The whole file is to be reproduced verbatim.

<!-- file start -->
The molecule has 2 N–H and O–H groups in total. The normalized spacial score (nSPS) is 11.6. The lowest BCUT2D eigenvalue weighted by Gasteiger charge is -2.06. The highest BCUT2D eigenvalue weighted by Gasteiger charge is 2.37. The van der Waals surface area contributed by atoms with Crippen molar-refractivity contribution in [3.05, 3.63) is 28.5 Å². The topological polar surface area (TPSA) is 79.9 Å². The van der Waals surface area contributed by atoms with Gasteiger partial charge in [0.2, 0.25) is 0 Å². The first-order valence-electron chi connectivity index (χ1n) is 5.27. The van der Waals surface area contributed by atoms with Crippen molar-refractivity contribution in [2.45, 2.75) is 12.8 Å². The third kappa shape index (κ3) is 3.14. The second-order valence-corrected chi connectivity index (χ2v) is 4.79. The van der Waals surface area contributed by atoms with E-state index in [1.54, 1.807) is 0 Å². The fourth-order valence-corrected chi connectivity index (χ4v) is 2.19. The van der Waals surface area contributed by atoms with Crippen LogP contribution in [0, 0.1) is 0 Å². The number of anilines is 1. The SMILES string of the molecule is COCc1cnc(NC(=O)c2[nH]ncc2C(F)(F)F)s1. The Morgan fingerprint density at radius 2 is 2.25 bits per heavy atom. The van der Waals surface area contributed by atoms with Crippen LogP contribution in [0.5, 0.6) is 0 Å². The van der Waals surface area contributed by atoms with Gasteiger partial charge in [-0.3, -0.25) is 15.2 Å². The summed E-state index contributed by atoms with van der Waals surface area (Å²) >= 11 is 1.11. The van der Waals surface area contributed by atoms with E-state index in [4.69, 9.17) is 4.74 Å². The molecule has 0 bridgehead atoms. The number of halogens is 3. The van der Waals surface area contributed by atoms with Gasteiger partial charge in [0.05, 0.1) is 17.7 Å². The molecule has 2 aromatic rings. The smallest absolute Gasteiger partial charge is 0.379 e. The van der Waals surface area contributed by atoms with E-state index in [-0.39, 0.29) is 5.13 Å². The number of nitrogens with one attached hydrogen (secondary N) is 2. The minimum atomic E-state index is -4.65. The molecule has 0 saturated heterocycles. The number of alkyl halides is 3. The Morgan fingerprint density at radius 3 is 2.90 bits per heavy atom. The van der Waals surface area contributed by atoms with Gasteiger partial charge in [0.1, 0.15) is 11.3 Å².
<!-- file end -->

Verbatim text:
The molecule has 2 N–H and O–H groups in total. The normalized spacial score (nSPS) is 11.6. The lowest BCUT2D eigenvalue weighted by Gasteiger charge is -2.06. The highest BCUT2D eigenvalue weighted by Gasteiger charge is 2.37. The van der Waals surface area contributed by atoms with Crippen molar-refractivity contribution in [3.05, 3.63) is 28.5 Å². The topological polar surface area (TPSA) is 79.9 Å². The van der Waals surface area contributed by atoms with Gasteiger partial charge in [0.2, 0.25) is 0 Å². The first-order valence-electron chi connectivity index (χ1n) is 5.27. The van der Waals surface area contributed by atoms with Crippen molar-refractivity contribution in [2.45, 2.75) is 12.8 Å². The third kappa shape index (κ3) is 3.14. The second-order valence-corrected chi connectivity index (χ2v) is 4.79. The van der Waals surface area contributed by atoms with E-state index in [1.54, 1.807) is 0 Å². The fourth-order valence-corrected chi connectivity index (χ4v) is 2.19. The van der Waals surface area contributed by atoms with Crippen LogP contribution in [0, 0.1) is 0 Å². The number of anilines is 1. The SMILES string of the molecule is COCc1cnc(NC(=O)c2[nH]ncc2C(F)(F)F)s1. The Morgan fingerprint density at radius 2 is 2.25 bits per heavy atom. The van der Waals surface area contributed by atoms with Crippen LogP contribution in [0.5, 0.6) is 0 Å². The van der Waals surface area contributed by atoms with Gasteiger partial charge in [-0.3, -0.25) is 15.2 Å². The summed E-state index contributed by atoms with van der Waals surface area (Å²) >= 11 is 1.11. The van der Waals surface area contributed by atoms with E-state index in [4.69, 9.17) is 4.74 Å². The molecule has 0 bridgehead atoms. The number of halogens is 3. The van der Waals surface area contributed by atoms with Gasteiger partial charge in [0.05, 0.1) is 17.7 Å². The molecule has 2 aromatic rings. The smallest absolute Gasteiger partial charge is 0.379 e. The van der Waals surface area contributed by atoms with E-state index in [-0.39, 0.29) is 5.13 Å². The number of nitrogens with one attached hydrogen (secondary N) is 2. The minimum atomic E-state index is -4.65. The molecule has 0 saturated heterocycles. The number of alkyl halides is 3. The Morgan fingerprint density at radius 3 is 2.90 bits per heavy atom. The van der Waals surface area contributed by atoms with Gasteiger partial charge in [0.1, 0.15) is 11.3 Å².